Having grossed more than $585 million at the worldwide box office, DreamWorks Animation's prehistoric family adventure The Croods
is coming to DVD and Blu-ray this week and ComingSoon.net had the opportunity to sit down with directors Chris Sanders and Kirk DeMicco to discuss the long road they traveled to bring Grug and his family to the big screen.
Featuring the voice work of Nicolas Cage, Ryan Reynolds, Emma Stone, Catherine Keener, Clark Duke and Cloris Leachman, The Croods
follows the adventures of a primitive family learning to survive in a fantastic (but dangerous) stone age world.
Sanders (with Dean DeBlois) directed Lilo & Stitch
and How to Train Your Dragon
while DeMicco helmed the animated adventure Space Chimps
. In the below interview, the pair talk about how they came together for The Croods
, the tremendous amount of world-building that went into the film's bizarre creatures and exotic environments and what ideas they may already have for The Croods
CS: It seems to be fairly common in animation for directors to work in pairs. How did the two of you become creative partners on "The Croods"?
When I started, I was writing on it. I was a writer here at DreamWorks. We started writing on it in like 2004. This project was originally going to be done with Aardman when we were working with them. Then they left when Sony changed their deal, but Jeffrey [Katzenberg] always believed in the idea. It wasn't until Chris came over from Disney in 2007, though, that it really got started again. At that time, Chris was directing and I was writing. Halfway through our first goal to make the movie, Chris got pulled to work on "How to Train Your Dragon." He went off to do that and, in the interim, I came on "The Croods" and became co-director. In that respect, it was a pretty natural thing to work together in a lot of ways because of the fact that Chris comes from storyboard and I come from screenwriting. He writes screenplays as well, but I think we both complimented that part of it. We had different sort of ways of dealing with problems that would come up making the movie.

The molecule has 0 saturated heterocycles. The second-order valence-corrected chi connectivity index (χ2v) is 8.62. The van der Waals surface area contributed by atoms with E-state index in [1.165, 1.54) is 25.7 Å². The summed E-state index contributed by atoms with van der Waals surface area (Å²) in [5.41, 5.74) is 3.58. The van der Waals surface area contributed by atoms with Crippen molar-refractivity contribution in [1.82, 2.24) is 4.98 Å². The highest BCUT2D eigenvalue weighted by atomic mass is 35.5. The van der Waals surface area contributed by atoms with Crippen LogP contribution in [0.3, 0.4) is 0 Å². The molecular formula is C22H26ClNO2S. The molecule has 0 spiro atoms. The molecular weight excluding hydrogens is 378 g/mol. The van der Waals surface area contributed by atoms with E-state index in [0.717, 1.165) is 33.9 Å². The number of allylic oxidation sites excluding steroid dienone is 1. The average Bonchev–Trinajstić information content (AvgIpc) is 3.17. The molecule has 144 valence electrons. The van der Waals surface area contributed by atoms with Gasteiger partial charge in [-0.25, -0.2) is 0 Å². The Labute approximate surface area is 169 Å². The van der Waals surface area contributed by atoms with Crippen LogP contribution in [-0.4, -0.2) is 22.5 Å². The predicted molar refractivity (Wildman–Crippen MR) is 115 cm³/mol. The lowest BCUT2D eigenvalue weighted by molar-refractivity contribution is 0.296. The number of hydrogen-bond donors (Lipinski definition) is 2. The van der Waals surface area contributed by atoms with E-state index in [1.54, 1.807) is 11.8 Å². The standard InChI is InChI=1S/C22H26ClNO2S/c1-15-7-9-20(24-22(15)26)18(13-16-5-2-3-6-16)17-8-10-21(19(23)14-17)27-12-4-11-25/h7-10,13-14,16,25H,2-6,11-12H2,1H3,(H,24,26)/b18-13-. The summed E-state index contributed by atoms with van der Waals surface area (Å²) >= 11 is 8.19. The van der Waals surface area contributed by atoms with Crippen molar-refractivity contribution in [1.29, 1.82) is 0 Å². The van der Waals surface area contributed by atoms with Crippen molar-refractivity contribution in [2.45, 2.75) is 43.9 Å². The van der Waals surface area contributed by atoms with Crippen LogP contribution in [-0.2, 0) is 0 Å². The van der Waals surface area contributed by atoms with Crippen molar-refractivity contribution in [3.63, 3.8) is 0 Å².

I think one of the reasons you do see, like you're saying, pairs of directors on animated films is because it's such a long process and there's so, so much to do. There's so many different departments. It takes so much work. It also helps to have a sounding board so someone can kind of remind you of what the intent was from the very beginning. You can't imagine how many things there are to look at when you consider that every single thing in "The Croods" is made by hand.
Every leaf. Every twig. Every piece of gravel. Sometimes it just comes down to getting another pair of eyes on the screen at all times. We constantly catch things that the other one misses, which is fantastic.
CS: Do you ever make the effort to embrace creative conflict between the two of you to see where it takes you?
Well, yes and no. I think we try to iron through that when we first sit down to work on the movie. We outline the movie together. Once you've got that outline set down, you do want different voices. For example, we divvy up sequences so I'll take, maybe, the hunting sequence and maybe Kirk will take the target sequence and we both jump in and start writing those. Now, that's a case where having a different voice does make everything better because Kirk would not write a sequence exactly the same as I would.
But, as long as we've outlined the movie together and we know that, in sequence five, this and this and this have to happen, it may not get there the same way I would do it, but it nonetheless fits the movie.
I think that's true. Not every pair of directors, at least at DreamWorks, are also the writers. When we've written the script, we kind of already have that. When we go out and record, we very rarely go, "Oh, but I saw that line differently." We're rarely fighting over the material because it's our material. We kind of know it pretty quickly when we hit the mark.
CS: You mention that it has been a very long road bringing this to the big screen. What's the biggest change that "The Croods" went through between its inception and the final product?
From my perspective, when I came onto this, it was a village and there were things about the movie that just wouldn't get off the ground. We felt like we had worked for about a year and had done everything we could to the outline to make it work. It didn't lift off. It just didn't get off the ground. It was just too heavy. When I was gone on "How to Train Your Dragon," Kirk was the one who said, "You know, we'll unplug just one family from this community and make the movie just about them." That was the biggest change and that was the key to make this movie work. Making it about one single family. The last family, as far as we know, on Earth.
CS: Can you tell me a little about the world-buildling process? It's cavemen, but it's more a fantasy take on cavemen.